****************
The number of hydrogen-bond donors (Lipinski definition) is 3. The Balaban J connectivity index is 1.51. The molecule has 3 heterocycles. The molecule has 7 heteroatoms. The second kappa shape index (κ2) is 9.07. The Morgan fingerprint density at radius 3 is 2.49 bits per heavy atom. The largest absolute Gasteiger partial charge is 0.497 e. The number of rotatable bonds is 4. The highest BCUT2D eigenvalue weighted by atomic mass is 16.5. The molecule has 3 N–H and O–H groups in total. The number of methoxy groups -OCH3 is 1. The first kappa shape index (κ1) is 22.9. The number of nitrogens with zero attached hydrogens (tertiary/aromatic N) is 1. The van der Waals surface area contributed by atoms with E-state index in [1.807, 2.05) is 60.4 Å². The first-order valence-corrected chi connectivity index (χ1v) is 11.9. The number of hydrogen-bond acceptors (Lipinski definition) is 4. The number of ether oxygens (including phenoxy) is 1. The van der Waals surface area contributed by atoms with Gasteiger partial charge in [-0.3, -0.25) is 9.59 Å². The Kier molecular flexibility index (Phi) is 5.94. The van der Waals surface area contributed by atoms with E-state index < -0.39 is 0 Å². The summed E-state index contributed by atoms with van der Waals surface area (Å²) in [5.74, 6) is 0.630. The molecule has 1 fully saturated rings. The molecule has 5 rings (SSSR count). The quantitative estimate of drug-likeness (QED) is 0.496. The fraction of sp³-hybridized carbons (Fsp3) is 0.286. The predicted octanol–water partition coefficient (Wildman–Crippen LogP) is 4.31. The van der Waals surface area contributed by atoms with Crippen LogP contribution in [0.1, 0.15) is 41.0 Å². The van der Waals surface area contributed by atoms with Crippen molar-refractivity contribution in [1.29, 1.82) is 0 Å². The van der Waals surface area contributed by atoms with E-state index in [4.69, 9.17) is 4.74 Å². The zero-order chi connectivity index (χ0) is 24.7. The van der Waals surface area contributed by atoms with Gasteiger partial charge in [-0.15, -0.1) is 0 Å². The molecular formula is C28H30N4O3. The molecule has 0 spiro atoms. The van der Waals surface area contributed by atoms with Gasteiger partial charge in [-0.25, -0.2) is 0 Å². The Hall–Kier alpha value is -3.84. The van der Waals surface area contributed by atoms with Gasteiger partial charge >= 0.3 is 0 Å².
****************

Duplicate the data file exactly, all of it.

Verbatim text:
The number of hydrogen-bond donors (Lipinski definition) is 3. The Balaban J connectivity index is 1.51. The molecule has 3 heterocycles. The molecule has 7 heteroatoms. The second kappa shape index (κ2) is 9.07. The Morgan fingerprint density at radius 3 is 2.49 bits per heavy atom. The largest absolute Gasteiger partial charge is 0.497 e. The number of rotatable bonds is 4. The highest BCUT2D eigenvalue weighted by atomic mass is 16.5. The molecule has 3 N–H and O–H groups in total. The number of methoxy groups -OCH3 is 1. The first kappa shape index (κ1) is 22.9. The number of nitrogens with zero attached hydrogens (tertiary/aromatic N) is 1. The van der Waals surface area contributed by atoms with E-state index in [1.807, 2.05) is 60.4 Å². The first-order valence-corrected chi connectivity index (χ1v) is 11.9. The number of hydrogen-bond acceptors (Lipinski definition) is 4. The number of ether oxygens (including phenoxy) is 1. The van der Waals surface area contributed by atoms with Gasteiger partial charge in [-0.3, -0.25) is 9.59 Å². The Kier molecular flexibility index (Phi) is 5.94. The van der Waals surface area contributed by atoms with E-state index < -0.39 is 0 Å². The summed E-state index contributed by atoms with van der Waals surface area (Å²) in [5.74, 6) is 0.630. The molecule has 1 fully saturated rings. The molecule has 5 rings (SSSR count). The quantitative estimate of drug-likeness (QED) is 0.496. The fraction of sp³-hybridized carbons (Fsp3) is 0.286. The predicted octanol–water partition coefficient (Wildman–Crippen LogP) is 4.31. The van der Waals surface area contributed by atoms with Crippen LogP contribution in [0.1, 0.15) is 41.0 Å². The van der Waals surface area contributed by atoms with Crippen molar-refractivity contribution in [1.29, 1.82) is 0 Å². The van der Waals surface area contributed by atoms with E-state index in [4.69, 9.17) is 4.74 Å². The zero-order chi connectivity index (χ0) is 24.7. The van der Waals surface area contributed by atoms with Gasteiger partial charge in [-0.15, -0.1) is 0 Å². The molecular formula is C28H30N4O3. The molecule has 0 spiro atoms. The van der Waals surface area contributed by atoms with Gasteiger partial charge in [-0.25, -0.2) is 0 Å². The Hall–Kier alpha value is -3.84. The van der Waals surface area contributed by atoms with Gasteiger partial charge >= 0.3 is 0 Å².